|Publication number||US6769703 B1|
|Application number||US 09/578,072|
|Publication date||Aug 3, 2004|
|Filing date||May 23, 2000|
|Priority date||May 23, 2000|
|Publication number||09578072, 578072, US 6769703 B1, US 6769703B1, US-B1-6769703, US6769703 B1, US6769703B1|
|Original Assignee||Meritor Heavy Vehicle Suspension Systems, Llc|
|Export Citation||BiBTeX, EndNote, RefMan|
|Patent Citations (9), Referenced by (2), Classifications (12), Legal Events (4)|
|External Links: USPTO, USPTO Assignment, Espacenet|
1. Technical Field
The invention relates generally to an improved suspension system for land vehicles. More particularly, the invention relates to trailing or leading beam air suspension systems. Specifically, the invention relates to trailing or leading beam air suspension systems having one air bladder per axle longitudinally aligned with its respective axle and being fastened to the vehicle frame and its respective axle or connecting beam.
2. Background Information
With the advent following World War II of large load carrying capacity trucks and trailers in this country, came the need to provide vehicles with multiple axles for increasing the capacity of trucks over that of previously existing designs. These large loads could not be carried by the then existing technology generally comprising one rear axle supporting the majority of the load on the trailer.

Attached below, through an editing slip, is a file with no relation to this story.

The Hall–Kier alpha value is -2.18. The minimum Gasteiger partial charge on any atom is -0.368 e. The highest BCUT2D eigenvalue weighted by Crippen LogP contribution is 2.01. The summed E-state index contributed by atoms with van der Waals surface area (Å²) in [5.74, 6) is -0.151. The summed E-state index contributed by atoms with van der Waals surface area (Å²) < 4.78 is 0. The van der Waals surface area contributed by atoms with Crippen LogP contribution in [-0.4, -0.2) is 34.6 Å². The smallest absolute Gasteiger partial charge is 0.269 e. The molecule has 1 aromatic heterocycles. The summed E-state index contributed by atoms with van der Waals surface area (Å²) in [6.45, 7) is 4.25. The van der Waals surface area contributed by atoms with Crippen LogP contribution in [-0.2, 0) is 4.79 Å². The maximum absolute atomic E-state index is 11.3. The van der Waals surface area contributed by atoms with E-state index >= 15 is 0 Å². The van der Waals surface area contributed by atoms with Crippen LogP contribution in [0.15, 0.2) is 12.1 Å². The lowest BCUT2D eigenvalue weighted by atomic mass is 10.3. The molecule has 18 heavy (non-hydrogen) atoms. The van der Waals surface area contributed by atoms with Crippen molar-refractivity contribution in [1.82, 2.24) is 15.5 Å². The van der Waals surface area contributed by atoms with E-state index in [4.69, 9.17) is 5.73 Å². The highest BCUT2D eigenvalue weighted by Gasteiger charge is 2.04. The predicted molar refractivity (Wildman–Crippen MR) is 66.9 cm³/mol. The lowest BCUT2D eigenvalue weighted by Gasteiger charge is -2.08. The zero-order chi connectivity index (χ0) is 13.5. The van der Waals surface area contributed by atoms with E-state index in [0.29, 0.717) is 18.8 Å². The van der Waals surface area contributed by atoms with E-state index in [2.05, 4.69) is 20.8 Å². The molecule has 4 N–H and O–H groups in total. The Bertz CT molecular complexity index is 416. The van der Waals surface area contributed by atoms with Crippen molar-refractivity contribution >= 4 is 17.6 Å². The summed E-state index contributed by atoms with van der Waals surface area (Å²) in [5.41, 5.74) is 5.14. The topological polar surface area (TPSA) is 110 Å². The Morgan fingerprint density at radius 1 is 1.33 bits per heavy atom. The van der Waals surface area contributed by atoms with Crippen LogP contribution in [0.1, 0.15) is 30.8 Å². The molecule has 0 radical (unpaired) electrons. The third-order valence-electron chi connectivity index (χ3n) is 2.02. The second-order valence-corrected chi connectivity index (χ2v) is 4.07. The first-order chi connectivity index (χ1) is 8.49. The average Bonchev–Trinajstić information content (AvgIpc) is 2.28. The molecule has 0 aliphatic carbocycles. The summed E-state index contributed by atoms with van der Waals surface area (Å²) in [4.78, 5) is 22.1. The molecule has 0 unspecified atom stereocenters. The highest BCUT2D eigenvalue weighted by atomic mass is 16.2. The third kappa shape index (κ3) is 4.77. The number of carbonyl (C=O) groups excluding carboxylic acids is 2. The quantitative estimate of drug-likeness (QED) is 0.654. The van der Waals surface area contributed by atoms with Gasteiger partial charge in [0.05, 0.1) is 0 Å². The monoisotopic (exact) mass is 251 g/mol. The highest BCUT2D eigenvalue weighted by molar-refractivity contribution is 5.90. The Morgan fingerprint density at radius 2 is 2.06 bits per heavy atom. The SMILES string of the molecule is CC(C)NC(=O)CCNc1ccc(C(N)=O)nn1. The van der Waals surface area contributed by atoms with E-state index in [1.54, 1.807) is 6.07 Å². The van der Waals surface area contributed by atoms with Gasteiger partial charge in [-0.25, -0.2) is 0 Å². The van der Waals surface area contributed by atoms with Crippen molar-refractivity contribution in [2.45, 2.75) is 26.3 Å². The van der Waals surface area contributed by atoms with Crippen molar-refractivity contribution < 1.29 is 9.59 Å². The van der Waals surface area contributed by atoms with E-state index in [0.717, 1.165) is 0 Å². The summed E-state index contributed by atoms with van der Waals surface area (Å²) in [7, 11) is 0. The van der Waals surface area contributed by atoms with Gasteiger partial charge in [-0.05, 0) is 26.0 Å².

While the use of additional axles effectively increased load-carrying capacity, it was soon realized that as the number of load bearing axles increased on a given vehicle, a number of difficulties arose. Specifically, tire scuffing, loss in fuel economy, and the inability to safely corner, all were problems associated with multiple axle vehicles. These problems were in addition to the standard problems associated with load bearing axles such as the providing of sufficient strength to resist lateral and axial deflection. In the case of one or multiple axles, many factors account for the various current and past suspension designs as the mitigation of these problems was a primary concern to the industry resulting in the development of a variety of suspension systems, both liftable and non-liftable.
Liftable suspensions could be selectively raised from the road surface or lowered into engagement with the road surface when needed, thereby mitigating a number of the aforementioned problems. However, these liftable suspensions added significant weight to the suspension system, and required additional parts such as lifting apparatus which complicated the suspension system, all of which lowered load carrying capacity and increased the complexity and costs of servicing the system.